A Corporate Wife.
That's what she called me. Then, 'I didn't know there were still people like you ... my mother was one', back in the sixties ... then, presumably because she mistook my expression as one that invited elaboration, 'when my father worked for Shell ...' and she trailed off.
'I do work, you know', I smiled. Through gritted teeth. And I do. When I get the gigs. From home.
I'm not sure what a Corporate Wife does. But I know she has better hair than me. I bet all her handbags have matching shoes; I don't imagine she carts a satchel about that she must scratch about in for phone, keys, notebook and instead turn out a melted chap stick, three broken biscuits and a feather her youngest daughter gave her 7 years ago.
It wasn't the words. It was the tone. The insinuation that I had neither the inclination nor the intellect to do anything but sit back and paint my toenails pretty pink, flick through Hello magazines and wait for my husband to bring home the bacon. The suggestion being that I wasn't just married: I was married to his job; defined only by what he does.
That's why it stung.
If you are 'just' a wifeandmother, there is a danger that people will view you as an extension of your husband - and later, your children. A's Wife. H's Mum. That's what you do. And often that's all they know that you do because that's what you do most of; that is the most visible part of you.
Which renders an awful lot of you - of me - invisible.
If you have a proper job - one takes you to an office every day, where you engage with real life flesh and blood other office goers, where you can't wear your pajama top all day simply because you can't be bothered to dig something else out, where you need to brush your hair, that part of you - that office going, busily and obviously engaged, smartly attired, neatly coiffed part - is visible, but so too - necessarily - are the appendages: the marriage, partner, children - they are evident in the photos on your desk, the holidays you take, the occasional excuse or rescheduling of meetings for school functions you must attend, the phone calls you receive.
If you are that person, you are the sum of all your discernible parts. And you may be considered all the more complete, better rounded, more whole, for it.
I, on the other hand, hide out at home, in my pajamas, or at least the t'shirt I slept in, with my hair standing on end. And at home - thus attired - this week - I did not paint my nails or read Hello; I filed a commission and pitched for another; I nursed the feral cat I have adopted after an operation, pathetically filling hot water bottles at 2am when I felt her weak body climb on top of me to steal the warmth; I downloaded crosswords onto Mum's ipad and did them with her, trying hard not to feel a seeping sadness that the stroke she had has robbed her of her swift, arrow-sharp intellect and instead focussing on the positive baby-steps she makes in recovery; I edited a first draft of an essay for my MSc writing son, wondering when he got so grown-up; I listened to a tearful daughter on Skype and I tried to give the right advice, all these thousands of miles away, without crying myself; I decamped newly hatched bantams to a brooder and checked them hourly - adjusting water bowls and light bulbs; I counselled a friend, hours on the phone, trying not to let uncertainty leak into my voice and betray how unsure I felt of what I was telling her.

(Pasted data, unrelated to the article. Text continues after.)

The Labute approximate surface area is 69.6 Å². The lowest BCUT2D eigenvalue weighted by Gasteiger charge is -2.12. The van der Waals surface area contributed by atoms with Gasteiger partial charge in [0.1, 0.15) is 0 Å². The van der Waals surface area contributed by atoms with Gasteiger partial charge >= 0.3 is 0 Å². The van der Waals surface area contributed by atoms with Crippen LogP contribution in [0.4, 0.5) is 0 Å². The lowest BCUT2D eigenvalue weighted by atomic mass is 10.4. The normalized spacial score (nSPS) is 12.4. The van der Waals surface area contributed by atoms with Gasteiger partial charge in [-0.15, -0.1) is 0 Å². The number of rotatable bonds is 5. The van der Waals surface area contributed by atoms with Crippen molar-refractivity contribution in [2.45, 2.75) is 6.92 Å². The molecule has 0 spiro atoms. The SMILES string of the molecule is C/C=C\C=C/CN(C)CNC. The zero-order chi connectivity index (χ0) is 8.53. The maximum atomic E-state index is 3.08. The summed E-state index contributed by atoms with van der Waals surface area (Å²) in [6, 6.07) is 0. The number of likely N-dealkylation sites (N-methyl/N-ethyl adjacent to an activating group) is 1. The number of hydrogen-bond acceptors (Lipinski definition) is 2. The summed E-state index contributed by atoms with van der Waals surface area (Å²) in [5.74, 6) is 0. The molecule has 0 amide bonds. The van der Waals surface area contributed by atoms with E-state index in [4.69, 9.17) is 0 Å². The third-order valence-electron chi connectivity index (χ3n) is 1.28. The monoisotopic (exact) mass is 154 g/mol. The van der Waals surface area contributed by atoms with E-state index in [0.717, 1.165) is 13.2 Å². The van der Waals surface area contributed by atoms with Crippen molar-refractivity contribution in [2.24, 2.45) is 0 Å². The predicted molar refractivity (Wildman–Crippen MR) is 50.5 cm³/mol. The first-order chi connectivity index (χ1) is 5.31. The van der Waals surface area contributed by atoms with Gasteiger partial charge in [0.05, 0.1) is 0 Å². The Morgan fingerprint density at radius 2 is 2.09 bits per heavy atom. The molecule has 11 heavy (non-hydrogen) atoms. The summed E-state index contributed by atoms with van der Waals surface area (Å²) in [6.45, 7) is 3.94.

Oh. And I hosted a dinner for fifteen in manner of a Good Corporate Wife.
So, no, I didn't go to an office and yes, the most visible (so that others saw it) thing I did, I did on account of the man I am married to. But that does not mean I lack substance, totality, sincerity, a brain. It doesn't mean I care less, put less hours in.
All it means is I probably earn less.
I am the sum of many parts; I am whole. An untidy jigsaw whose missing bits are made up for by the picture that the assembled bits, once you've bothered to look beyond the gaps, makes.